It's not peace, Madam Secretary
Why should Hamas stick its head into a government that isn't even capable of getting the Americans to pressure Israel to freeze the settlements for a few months?
All of a sudden, after 10 months and who knows how many meetings, freezing construction in the settlements is no longer a precondition for negotiations. True, until now the Palestinians were willing to negotiate the end of the occupation while their partner made it worse. That is how we have gone from 109,000 settlers - not including East Jerusalem - when the Oslo Accords were signed 16 years ago to more than 300,000 today. Until when, as Prime Minister Benjamin Netanyahu says, will they have to remain suckers? True, all U.S. presidents since then, including Hillary Clinton's husband, treated the settlements just like the weather: an interesting topic for conversation, but impossible to change. But Barack Obama has promised a change, not more of the same.
Peace initiatives have always come without preconditions, and certainly without the precondition of a complete end to violence between the two warring parties. That is supposed to be the result of the diplomatic process, particularly in the case of negotiations between the occupier and occupied. But Netanyahu established an iron rule during his first term as prime minister: "If they give, they'll get - if they don't give, they won't get." In other words, no negotiations as long as there is violence. Netanyahu was proud of his differences with Yitzhak Rabin: He would not conduct the peace process as if there was no terror, and he would fight terror as if there was no peace process.
And how are we to explain Foreign Minister Avigdor Lieberman's renewed demand to make the renewal of talks contingent on the Palestinians' withdrawal of their initiative on the Goldstone report? Isn't that a precondition? And how are we to define the Quartet's conditions for recognition of the Hamas government: an end to violence, recognition of Israel and honoring previous agreements? Are these also not preconditions?
The road map, which received the official stamp of the UN Security Council six years ago, established two preconditions: the end of violence on one side and the freezing of construction in the settlements on the other - including that required for natural growth. The decision also states that Israel must evacuate all illegal outposts put up since the beginning of Ariel Sharon's term as prime minister. That section is included in the first stage of the road map, which is two stages and a number of months before negotiations on a permanent agreement can be renewed.
U.S. generals, and even Israeli ones, have confirmed that the Palestinians have fulfilled the precondition set for them. It's hard to find anyone who will say this about the Israelis. If, God forbid, buses were to start blowing up in Jerusalem again, Netanyahu would not be seen near any Palestinian leader. He wrote in his book that it is forbidden under any circumstances to negotiate with terrorists. But to build during negotiations on land that the entire world claims is not yours - that's something else. The main thing is that Netanyahu promised in his Bar-Ilan speech that he supports two states for two peoples. Even Hillary Clinton said this was wonderful.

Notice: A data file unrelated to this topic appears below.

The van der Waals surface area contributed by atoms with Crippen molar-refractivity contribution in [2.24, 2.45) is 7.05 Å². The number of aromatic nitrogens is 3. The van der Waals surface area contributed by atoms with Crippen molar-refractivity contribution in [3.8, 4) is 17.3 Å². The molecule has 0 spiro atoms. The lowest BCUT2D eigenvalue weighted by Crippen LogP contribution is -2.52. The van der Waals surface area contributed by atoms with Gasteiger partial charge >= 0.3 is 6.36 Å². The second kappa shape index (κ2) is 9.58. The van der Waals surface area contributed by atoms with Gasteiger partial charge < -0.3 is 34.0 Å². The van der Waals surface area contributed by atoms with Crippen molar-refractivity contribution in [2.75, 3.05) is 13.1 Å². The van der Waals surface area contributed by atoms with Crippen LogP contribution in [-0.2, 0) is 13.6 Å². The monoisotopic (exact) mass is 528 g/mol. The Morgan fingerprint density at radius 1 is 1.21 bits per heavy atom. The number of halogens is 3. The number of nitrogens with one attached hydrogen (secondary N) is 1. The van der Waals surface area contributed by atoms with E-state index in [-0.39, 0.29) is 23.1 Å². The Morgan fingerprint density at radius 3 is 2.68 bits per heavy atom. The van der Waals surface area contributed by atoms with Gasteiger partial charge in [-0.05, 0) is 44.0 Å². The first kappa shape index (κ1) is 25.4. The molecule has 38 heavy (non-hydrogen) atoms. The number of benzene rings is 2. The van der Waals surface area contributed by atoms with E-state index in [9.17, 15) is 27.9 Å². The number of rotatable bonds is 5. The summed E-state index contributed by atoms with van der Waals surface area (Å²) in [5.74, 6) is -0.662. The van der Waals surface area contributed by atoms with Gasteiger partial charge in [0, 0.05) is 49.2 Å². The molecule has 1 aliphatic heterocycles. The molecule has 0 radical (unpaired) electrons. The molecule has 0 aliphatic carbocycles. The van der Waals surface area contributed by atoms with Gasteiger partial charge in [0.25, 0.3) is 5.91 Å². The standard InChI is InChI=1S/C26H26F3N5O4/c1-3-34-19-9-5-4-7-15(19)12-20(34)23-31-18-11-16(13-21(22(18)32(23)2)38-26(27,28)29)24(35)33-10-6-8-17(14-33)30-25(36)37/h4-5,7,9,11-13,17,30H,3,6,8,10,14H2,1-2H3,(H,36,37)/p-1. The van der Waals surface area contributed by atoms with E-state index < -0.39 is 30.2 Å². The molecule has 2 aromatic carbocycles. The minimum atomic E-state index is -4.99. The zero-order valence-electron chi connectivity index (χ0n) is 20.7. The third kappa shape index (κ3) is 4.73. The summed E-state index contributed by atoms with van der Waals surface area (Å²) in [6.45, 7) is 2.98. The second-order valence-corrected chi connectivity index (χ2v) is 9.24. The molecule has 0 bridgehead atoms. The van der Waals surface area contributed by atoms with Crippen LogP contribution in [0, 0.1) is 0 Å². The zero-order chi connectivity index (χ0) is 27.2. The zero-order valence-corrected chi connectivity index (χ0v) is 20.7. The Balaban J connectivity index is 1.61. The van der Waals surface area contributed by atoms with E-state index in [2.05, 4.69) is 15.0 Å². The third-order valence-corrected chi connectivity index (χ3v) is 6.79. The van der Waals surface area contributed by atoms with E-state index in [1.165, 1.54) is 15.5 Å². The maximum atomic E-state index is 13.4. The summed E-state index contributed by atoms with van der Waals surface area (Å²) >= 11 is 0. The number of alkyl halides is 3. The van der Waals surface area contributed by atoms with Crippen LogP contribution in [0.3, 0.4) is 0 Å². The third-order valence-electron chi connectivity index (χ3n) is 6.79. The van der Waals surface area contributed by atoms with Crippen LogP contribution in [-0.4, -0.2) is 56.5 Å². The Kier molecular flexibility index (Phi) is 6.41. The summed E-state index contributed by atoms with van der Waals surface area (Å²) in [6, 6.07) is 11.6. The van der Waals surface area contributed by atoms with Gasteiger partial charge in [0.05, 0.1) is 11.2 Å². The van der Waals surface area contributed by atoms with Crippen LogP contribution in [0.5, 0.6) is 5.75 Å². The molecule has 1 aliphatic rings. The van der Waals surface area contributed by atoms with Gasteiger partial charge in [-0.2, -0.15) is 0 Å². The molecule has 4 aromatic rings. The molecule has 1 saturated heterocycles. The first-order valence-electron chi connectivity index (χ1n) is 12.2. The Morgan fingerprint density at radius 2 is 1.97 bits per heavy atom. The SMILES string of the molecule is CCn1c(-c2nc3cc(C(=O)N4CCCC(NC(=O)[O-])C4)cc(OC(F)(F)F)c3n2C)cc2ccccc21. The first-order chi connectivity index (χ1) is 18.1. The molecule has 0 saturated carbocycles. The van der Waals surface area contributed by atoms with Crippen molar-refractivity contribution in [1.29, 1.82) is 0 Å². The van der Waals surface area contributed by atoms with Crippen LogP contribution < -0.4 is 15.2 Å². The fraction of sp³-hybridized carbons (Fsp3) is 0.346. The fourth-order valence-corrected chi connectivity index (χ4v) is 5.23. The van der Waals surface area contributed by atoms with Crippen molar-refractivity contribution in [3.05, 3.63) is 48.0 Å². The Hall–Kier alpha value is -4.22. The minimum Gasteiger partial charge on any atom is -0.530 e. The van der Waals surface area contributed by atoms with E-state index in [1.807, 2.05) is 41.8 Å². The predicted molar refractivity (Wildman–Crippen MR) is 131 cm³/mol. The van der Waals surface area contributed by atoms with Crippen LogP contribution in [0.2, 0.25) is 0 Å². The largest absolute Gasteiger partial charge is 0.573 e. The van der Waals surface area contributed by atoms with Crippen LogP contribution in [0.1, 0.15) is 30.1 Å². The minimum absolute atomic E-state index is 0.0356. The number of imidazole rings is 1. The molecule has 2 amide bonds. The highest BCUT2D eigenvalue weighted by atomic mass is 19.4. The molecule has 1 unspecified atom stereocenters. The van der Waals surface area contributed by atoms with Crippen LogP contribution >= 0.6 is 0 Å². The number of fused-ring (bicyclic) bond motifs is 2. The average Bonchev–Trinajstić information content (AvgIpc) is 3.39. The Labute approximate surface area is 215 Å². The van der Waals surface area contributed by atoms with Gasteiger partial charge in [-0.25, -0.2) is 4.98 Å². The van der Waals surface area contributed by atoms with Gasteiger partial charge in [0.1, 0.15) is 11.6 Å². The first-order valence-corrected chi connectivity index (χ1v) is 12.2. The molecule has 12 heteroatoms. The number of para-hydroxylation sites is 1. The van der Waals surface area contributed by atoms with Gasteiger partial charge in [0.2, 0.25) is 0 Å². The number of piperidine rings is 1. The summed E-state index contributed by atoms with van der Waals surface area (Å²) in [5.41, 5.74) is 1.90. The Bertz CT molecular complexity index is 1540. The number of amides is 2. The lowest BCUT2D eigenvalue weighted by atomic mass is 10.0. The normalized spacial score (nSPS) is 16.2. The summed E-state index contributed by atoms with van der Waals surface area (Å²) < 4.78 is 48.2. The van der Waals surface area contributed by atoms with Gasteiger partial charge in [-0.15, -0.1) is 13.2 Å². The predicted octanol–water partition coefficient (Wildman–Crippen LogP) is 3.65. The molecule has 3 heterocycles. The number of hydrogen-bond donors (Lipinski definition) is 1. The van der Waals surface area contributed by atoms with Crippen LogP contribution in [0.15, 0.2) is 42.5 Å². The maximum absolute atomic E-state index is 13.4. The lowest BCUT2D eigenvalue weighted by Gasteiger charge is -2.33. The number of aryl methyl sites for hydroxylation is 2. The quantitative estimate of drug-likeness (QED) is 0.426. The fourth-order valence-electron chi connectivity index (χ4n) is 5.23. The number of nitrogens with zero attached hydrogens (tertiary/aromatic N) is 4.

Since March 2002, an Arab peace initiative that makes normalization contingent on the end of the occupation has been waiting for Israel. Obama has pleaded with friendly Arab leaders to grant Israel an advance on future concessions to prepare the goundwork for the peace process. Egyptian President Hosni Mubarak and a few Gulf leaders agreed to launch initial steps of reconciliation. But even they, like Obama, had a precondition: freezing settlements in the West Bank and East Jerusalem. They did not ask for anything more than what Clinton announced a few months ago: a complete cessation without natural growth, without illegal outposts and without excuses.
The Palestinian public learned on Saturday that even the darkest hope of Palestinian President Mahmoud Abbas and his comrades has gone the way of all his predecessors. Why should Hamas stick its head into a government that isn't even capable of getting the Americans to pressure Israel to freeze the settlements for a few months? All they have to do is wait until election day in the territories when Netanyahu will hand over hundreds of prisoners in return for captured soldier Gilad Shalit. The important thing is that there will be no preconditions.
If Hamas lacked a reason to reject the initiative for reconciliation with Fatah and wait patiently for another round of the "peace process" to go the way of its predecessors, and have the West Bank return to its bosom, then Mrs. Clinton supplied just such a reason, in a big way.
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